Our data indicate several parameters as good indicators that show cell response based on age. The parameters that showed the most dramatic changes in Z3 cells include beta-gal activity, p53 transcription levels, DNA damage, cellular redox state, glycolytic reserve, spare capacity, and coupling efficiency. Therefore, those parameters are suggested as useful toolkit for other research groups to determine cellular response based on age. Principal Component Analysis performed on a very small data set due to some missing values revealed, however, a significant separation mainly based on beta-gal activity and lactate levels in the first dimension as shown in Supplementary Fig. S1 (for all supplementary material see On the other hand, parameters such as catalase, glycolysis, glycolytic capacity, non-Mito OCR, basal and maximum respiration rate, ATP production, and HIFs did not show any significant changes and can be considered as poor indicators of cellular fitness regarding age.
MDS analysis performed on eight parameters revealed significant separation between four age categories of Z3 cells. This clearly indicates that passage number has a significant effect on the physiology of the Z3 cell line. Young and mid-aged cells grouped closely together and showed a more unique response of the analyzed parameters, whereas old and very old cells exhibited a more dispersed and inconsistent response. Therefore, to minimize variability and increase reproducibility of the experiments, researchers working with Z3 cells are encouraged to use cells between 5 and 15 passages, after which the culture should be renewed. After passage 15, we could show that drastic changes in p53 levels occurred, and pyruvate levels dropped significantly.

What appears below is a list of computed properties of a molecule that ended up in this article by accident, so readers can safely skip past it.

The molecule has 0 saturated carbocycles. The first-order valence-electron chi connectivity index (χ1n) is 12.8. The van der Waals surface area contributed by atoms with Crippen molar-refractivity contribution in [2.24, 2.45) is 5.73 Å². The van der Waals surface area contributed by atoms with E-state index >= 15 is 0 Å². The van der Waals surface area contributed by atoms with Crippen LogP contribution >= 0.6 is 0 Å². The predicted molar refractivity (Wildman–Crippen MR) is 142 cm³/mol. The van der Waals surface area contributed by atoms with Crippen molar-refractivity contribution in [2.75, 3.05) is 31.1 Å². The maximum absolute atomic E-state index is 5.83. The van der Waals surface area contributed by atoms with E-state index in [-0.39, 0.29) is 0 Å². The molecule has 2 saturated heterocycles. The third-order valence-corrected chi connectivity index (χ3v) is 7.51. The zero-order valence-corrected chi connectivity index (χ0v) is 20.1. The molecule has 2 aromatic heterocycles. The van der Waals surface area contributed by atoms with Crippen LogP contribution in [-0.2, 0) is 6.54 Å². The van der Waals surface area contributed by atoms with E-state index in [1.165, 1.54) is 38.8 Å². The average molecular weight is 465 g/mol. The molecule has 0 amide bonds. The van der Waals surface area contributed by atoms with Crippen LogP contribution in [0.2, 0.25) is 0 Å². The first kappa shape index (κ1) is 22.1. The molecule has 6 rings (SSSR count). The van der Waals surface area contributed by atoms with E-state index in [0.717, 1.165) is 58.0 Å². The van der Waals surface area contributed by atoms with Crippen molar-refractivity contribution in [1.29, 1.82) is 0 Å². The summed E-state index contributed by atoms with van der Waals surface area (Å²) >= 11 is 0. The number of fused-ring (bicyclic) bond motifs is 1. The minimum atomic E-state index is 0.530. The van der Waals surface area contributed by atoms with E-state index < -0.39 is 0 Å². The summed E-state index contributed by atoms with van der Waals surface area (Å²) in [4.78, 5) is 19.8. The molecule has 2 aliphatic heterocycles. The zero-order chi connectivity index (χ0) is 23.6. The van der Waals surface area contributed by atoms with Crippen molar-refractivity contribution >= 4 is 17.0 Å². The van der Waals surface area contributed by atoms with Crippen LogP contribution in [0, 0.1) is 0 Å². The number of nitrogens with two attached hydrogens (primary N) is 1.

In conclusion, since we found a wide range of differences between passage numbers, we would suggest testing several cell passages before running an experiment to exclude age-related effects in cell lines. It is therefore necessary to use as consistent passage numbers as possible to obtain reliable, accurate, and reproducible data. Furthermore, researchers working with cell lines are encouraged to test the age-related differences in various passages using some of the suggested parameters that changed the most like beta-gal activity, p53 transcription levels, DNA damage, cellular redox state, glycolytic reserve, spare capacity, and coupling efficiency.
Multivariate analyses can also be useful tools to determine the intra and inter variability in cell age classes and can indicate the range of cell passages which are the most consistent in response and should be used in experiments.


•  Very old cells show an increased level of basal DNA damage.
•  Higher passage numbers show an increased metabolic capacity.
•  A continuous shift in aging cells to a reduced cellular redox state can be observed.
•  Young and mid-aged cells cluster together and show more similarity to very old rather than old cells.
•  Non-linear effects of several physiological parameters have been observed from cells of different passage numbers.



We thank Lorenz Spechtenhauser for his contribution to literature search and Scarlett Treml for her contribution to the lab work.

Author Contributions
MS Investigation, Writing – Original Draft, Review and Editing; BP Investigation; BF Investigation; ME Conceptualisation, Writing – Review and Editing; AS Investigation, Formal analysis, Writing – Review and Editing; MH Visualization, Conceptualization, Formal analysis, Writing – Original Draft, Review and Editing.


Disclosure Statement

The authors declare that no conflicts of interest exist.